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Abaco

Just a little comment I made

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There is a recent article in Market Watch about flat home prices. I made the following comment in an early-morning, pre-caffeine haze, and it got many positive comments from the readership:

"Prices STILL have not come down to where they should be. Things will not improve until they do. Those of us who've stayed right-side-up and actually spent the past decade putting money in the bank, instead of debt on a card, will be key in turning this thing around. This is because WE are the proper tool of the recovery. Only through realistic banking practices and Federal policies will this key element to the recovery be activated. For now, we're just sitting on the sidelines, cash in pocket, shaking our heads in amazement as the Maoists fumble and stumble, trying to mitigate this disaster. Note to the Maoists: step aside. Let the cards fall. We'll be here to pick up the pieces. the longer you wait, the worse it gets. Unless, of course, you're opposed to personal ownership of real estate. In that case - nevermind. Signed - John Galt"

It actually made me laugh after I read it.

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Actually, that's not entirely accurate. Those who have accumulated debts over the past 10 years will see it inflated away :D

So provided they used the debt wisely (aka investing), they will have done better on a relative (and in many cases absolute, since some will have bought hard assets with less volatile prices) than somebody who has just stashed $ in the bank (or whatever securities you call "money"). The guy who will have done best will be that whose portfolio had strong inflation hedges. Amusingly, this tactic of expecting higher than expected inflation was used by my parents to fund my brothers' and my education using complex financial instruments the retail bankers didn't understand :D

Recent conversation with a NYC trader:

"So, how are you holding your assets?"

"Gold. Half in Zurich, half in London."

Nuf said :D

But of course your point is otherwise absolutely correct.

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Yes, I hear ya. It seems that many Americans accumulated debt for things like big, flat-screen TVs. Lots of stuff made in China, etc. I accumulated a little real estate; before the big surge in prices. So, now prices are back to where they were when I bought....about 16 years ago. :D Current targets - gold, and foreign currencies. Any of these have done much better than American-made SUVs and Chinese-built HD TVs.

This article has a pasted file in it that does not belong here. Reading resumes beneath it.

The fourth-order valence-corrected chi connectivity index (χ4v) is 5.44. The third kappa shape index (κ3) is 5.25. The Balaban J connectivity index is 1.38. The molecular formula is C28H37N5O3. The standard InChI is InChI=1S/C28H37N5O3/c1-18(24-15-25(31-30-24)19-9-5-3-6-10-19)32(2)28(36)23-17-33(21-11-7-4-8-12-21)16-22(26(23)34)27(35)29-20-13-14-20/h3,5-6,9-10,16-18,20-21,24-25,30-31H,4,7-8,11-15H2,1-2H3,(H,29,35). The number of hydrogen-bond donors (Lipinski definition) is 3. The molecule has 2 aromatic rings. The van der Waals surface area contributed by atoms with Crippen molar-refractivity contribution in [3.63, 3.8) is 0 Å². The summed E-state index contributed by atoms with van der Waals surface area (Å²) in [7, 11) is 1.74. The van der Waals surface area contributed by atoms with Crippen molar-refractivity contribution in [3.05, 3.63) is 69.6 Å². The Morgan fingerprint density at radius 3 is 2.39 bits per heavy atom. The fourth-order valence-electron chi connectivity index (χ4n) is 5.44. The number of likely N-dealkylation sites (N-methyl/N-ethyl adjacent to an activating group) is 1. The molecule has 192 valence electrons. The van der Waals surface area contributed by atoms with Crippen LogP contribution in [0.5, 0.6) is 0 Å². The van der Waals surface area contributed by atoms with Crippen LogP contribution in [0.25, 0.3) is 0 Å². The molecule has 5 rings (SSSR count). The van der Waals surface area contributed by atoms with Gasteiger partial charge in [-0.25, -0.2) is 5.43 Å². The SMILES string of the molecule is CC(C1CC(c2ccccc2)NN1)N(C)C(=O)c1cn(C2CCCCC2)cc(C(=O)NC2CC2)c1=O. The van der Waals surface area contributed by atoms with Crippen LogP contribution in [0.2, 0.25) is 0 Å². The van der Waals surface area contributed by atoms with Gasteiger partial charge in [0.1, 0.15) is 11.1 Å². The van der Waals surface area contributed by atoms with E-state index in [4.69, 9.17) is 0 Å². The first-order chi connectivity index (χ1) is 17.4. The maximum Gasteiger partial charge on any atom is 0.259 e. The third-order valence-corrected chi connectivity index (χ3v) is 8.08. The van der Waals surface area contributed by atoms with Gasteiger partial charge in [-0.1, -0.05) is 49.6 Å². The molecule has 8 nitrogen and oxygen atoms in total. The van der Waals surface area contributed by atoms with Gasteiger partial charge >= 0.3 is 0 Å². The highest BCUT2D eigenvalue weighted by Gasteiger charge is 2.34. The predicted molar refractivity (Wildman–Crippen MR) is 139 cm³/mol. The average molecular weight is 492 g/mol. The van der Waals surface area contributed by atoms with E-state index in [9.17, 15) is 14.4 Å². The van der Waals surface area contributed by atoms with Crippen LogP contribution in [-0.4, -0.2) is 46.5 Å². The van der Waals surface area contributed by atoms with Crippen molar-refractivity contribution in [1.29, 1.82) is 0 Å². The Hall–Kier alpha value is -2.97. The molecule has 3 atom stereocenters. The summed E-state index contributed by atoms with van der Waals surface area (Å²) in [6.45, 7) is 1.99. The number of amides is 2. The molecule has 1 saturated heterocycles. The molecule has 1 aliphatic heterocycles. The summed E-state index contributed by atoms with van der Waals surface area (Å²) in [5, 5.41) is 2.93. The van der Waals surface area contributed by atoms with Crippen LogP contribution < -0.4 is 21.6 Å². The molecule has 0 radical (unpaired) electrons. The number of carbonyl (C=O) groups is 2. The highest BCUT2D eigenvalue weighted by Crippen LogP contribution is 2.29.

I still expect the dollar to tumble. I was looking at currencies last night and saw something that had me perplexed. Graphs over the past 6 months or so comparing the Chinese Yuan to other currencies showed a gain in the Yuan vs all others except....the American Dollar. We've had a steady, flat relationship. It must be tied to their generosity towards us in accepting our debt, but I'm really not sure. More to learn...

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Yes, it's more complex than the standard libertarian line of "they'll hyperinflate the debt away".

Here's what underpins the USD:

1. on a PPP basis it's (somewhat) undervalued compared to almost any other currency (this is probably the FX market's way of saying it's scared of hyperinflation).

2. It's pegged to the renminbi which itself is massively, massively undervalued (a few hundred %). Being short the USD is equivalent to being short the renminbi. I'll let you think through what being short a currency hundreds of percent undervalued means in terms of what you are saying with that position. If you don't understand how this works, I recommend not trying your hand at FX markets.

3. Hyperinflation potential is the reason you'd be short. But if the US hyperinflates, or even so much as hints towards it, its credit rating will tumble. When it does so, debt suddenly becomes a lot more expensive. I don't need to tell you about future liabilities of Uncle Sam to its hungry and unproductive citizens (but http://www.usdebtclock.org/ will happily do so for you). I think the Commander in Chief would like this force feeding to be done cheaply. He doesn't want debt servicing costs to double overnight (not to mention he can't afford it).

Some huge names are long USD.

Short trades are very dangerous, even if your thesis and timing are right, you have just so many risks in terms of margin calls, the leverage you have to take on etc. - to quote Mr Socialist, "the market can remain irrational longer than you can remain solvent".

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I appreciate your input. Being pegged to the renminbi would explain the flat line. This is the first place I've seen this mentioned.

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It's a bit more complex than a peg (which came off a while back). There are very good reasons for them to move in lockstep. Can't get into it, sorry. Could change in the future, and I bet Obama is getting cold sweats just thinking about it.

See: http://en.wikipedia.org/wiki/Renminbi#Value

Wow, learn something every day. If the two currencies are in a managed exchange rate I would assume that a consensus would need to be maintained between the two countries. Hence...the cold sweats. I see we've gone from a 0.3% to 0.5% change-per-day agreement. That's still about 100% possible in a year. Very interesting. The image of a dam that's straining to hold back a swelling sea comes to mind here... I imagine that Geinter's last trip to China was one that included lots of bowing, kissing of hands, and gestures of gratitude. :D Thanks for the info rtg24.

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